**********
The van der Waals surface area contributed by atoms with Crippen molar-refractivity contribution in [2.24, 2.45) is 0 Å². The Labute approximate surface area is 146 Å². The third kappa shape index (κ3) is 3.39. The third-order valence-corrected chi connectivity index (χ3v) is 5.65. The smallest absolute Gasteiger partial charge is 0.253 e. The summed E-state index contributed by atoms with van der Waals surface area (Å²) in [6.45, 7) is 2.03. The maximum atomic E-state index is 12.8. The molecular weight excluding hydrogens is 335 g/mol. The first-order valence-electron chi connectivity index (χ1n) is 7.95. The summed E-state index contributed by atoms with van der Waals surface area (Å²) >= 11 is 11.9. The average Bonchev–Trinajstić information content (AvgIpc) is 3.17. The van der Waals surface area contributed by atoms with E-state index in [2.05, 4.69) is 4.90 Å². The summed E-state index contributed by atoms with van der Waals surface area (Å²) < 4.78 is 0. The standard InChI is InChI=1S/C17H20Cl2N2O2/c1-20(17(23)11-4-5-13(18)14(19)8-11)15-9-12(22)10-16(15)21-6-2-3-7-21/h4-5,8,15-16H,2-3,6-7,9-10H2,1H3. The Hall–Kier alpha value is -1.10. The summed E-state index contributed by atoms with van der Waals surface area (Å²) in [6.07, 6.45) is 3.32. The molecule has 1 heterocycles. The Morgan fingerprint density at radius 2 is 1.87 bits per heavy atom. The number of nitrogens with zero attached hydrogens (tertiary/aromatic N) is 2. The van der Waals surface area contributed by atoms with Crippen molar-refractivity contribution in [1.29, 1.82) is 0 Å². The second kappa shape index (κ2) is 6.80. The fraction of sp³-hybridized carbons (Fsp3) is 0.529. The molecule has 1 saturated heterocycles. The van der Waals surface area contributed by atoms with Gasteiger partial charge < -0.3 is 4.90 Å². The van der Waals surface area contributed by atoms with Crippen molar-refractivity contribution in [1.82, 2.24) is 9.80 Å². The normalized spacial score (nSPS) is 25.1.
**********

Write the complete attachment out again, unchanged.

The van der Waals surface area contributed by atoms with Crippen molar-refractivity contribution in [2.24, 2.45) is 0 Å². The Labute approximate surface area is 146 Å². The third kappa shape index (κ3) is 3.39. The third-order valence-corrected chi connectivity index (χ3v) is 5.65. The smallest absolute Gasteiger partial charge is 0.253 e. The summed E-state index contributed by atoms with van der Waals surface area (Å²) in [6.45, 7) is 2.03. The maximum atomic E-state index is 12.8. The molecular weight excluding hydrogens is 335 g/mol. The first-order valence-electron chi connectivity index (χ1n) is 7.95. The summed E-state index contributed by atoms with van der Waals surface area (Å²) >= 11 is 11.9. The average Bonchev–Trinajstić information content (AvgIpc) is 3.17. The van der Waals surface area contributed by atoms with E-state index in [2.05, 4.69) is 4.90 Å². The summed E-state index contributed by atoms with van der Waals surface area (Å²) < 4.78 is 0. The standard InChI is InChI=1S/C17H20Cl2N2O2/c1-20(17(23)11-4-5-13(18)14(19)8-11)15-9-12(22)10-16(15)21-6-2-3-7-21/h4-5,8,15-16H,2-3,6-7,9-10H2,1H3. The Hall–Kier alpha value is -1.10. The summed E-state index contributed by atoms with van der Waals surface area (Å²) in [6.07, 6.45) is 3.32. The molecule has 1 heterocycles. The Morgan fingerprint density at radius 2 is 1.87 bits per heavy atom. The number of nitrogens with zero attached hydrogens (tertiary/aromatic N) is 2. The van der Waals surface area contributed by atoms with Crippen molar-refractivity contribution in [1.29, 1.82) is 0 Å². The second kappa shape index (κ2) is 6.80. The fraction of sp³-hybridized carbons (Fsp3) is 0.529. The molecule has 1 saturated heterocycles. The van der Waals surface area contributed by atoms with Gasteiger partial charge < -0.3 is 4.90 Å². The van der Waals surface area contributed by atoms with Crippen molar-refractivity contribution in [1.82, 2.24) is 9.80 Å². The normalized spacial score (nSPS) is 25.1.